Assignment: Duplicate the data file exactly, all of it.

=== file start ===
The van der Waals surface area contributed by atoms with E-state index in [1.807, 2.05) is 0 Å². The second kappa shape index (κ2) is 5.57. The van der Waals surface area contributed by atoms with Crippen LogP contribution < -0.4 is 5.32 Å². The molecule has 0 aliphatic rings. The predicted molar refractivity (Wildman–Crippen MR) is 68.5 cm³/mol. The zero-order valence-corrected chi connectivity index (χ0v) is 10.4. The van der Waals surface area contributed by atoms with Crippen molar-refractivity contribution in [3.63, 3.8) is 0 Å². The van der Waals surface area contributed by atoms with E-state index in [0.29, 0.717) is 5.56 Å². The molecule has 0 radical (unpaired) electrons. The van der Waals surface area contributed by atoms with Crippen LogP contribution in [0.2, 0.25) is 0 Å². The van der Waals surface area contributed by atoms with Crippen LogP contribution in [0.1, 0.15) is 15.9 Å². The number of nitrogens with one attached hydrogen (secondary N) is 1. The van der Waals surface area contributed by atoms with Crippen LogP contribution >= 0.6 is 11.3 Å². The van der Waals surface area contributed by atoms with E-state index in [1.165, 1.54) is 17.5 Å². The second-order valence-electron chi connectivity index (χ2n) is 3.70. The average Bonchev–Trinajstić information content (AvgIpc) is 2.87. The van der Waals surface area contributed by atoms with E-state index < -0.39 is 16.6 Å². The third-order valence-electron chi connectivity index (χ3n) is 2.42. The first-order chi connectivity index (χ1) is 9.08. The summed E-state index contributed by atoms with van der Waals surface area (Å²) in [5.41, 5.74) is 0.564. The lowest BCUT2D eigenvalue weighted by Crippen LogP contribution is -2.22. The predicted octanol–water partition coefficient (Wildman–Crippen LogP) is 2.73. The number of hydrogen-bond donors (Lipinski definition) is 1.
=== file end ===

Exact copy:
The van der Waals surface area contributed by atoms with E-state index in [1.807, 2.05) is 0 Å². The second kappa shape index (κ2) is 5.57. The van der Waals surface area contributed by atoms with Crippen LogP contribution < -0.4 is 5.32 Å². The molecule has 0 aliphatic rings. The predicted molar refractivity (Wildman–Crippen MR) is 68.5 cm³/mol. The zero-order valence-corrected chi connectivity index (χ0v) is 10.4. The van der Waals surface area contributed by atoms with Crippen molar-refractivity contribution in [3.63, 3.8) is 0 Å². The van der Waals surface area contributed by atoms with E-state index in [0.29, 0.717) is 5.56 Å². The molecule has 0 radical (unpaired) electrons. The van der Waals surface area contributed by atoms with Crippen LogP contribution in [0.2, 0.25) is 0 Å². The van der Waals surface area contributed by atoms with Crippen LogP contribution in [0.1, 0.15) is 15.9 Å². The number of nitrogens with one attached hydrogen (secondary N) is 1. The van der Waals surface area contributed by atoms with Crippen LogP contribution >= 0.6 is 11.3 Å². The van der Waals surface area contributed by atoms with E-state index in [1.165, 1.54) is 17.5 Å². The second-order valence-electron chi connectivity index (χ2n) is 3.70. The average Bonchev–Trinajstić information content (AvgIpc) is 2.87. The van der Waals surface area contributed by atoms with E-state index < -0.39 is 16.6 Å². The third-order valence-electron chi connectivity index (χ3n) is 2.42. The first-order chi connectivity index (χ1) is 9.08. The summed E-state index contributed by atoms with van der Waals surface area (Å²) in [5.41, 5.74) is 0.564. The lowest BCUT2D eigenvalue weighted by Crippen LogP contribution is -2.22. The predicted octanol–water partition coefficient (Wildman–Crippen LogP) is 2.73. The number of hydrogen-bond donors (Lipinski definition) is 1.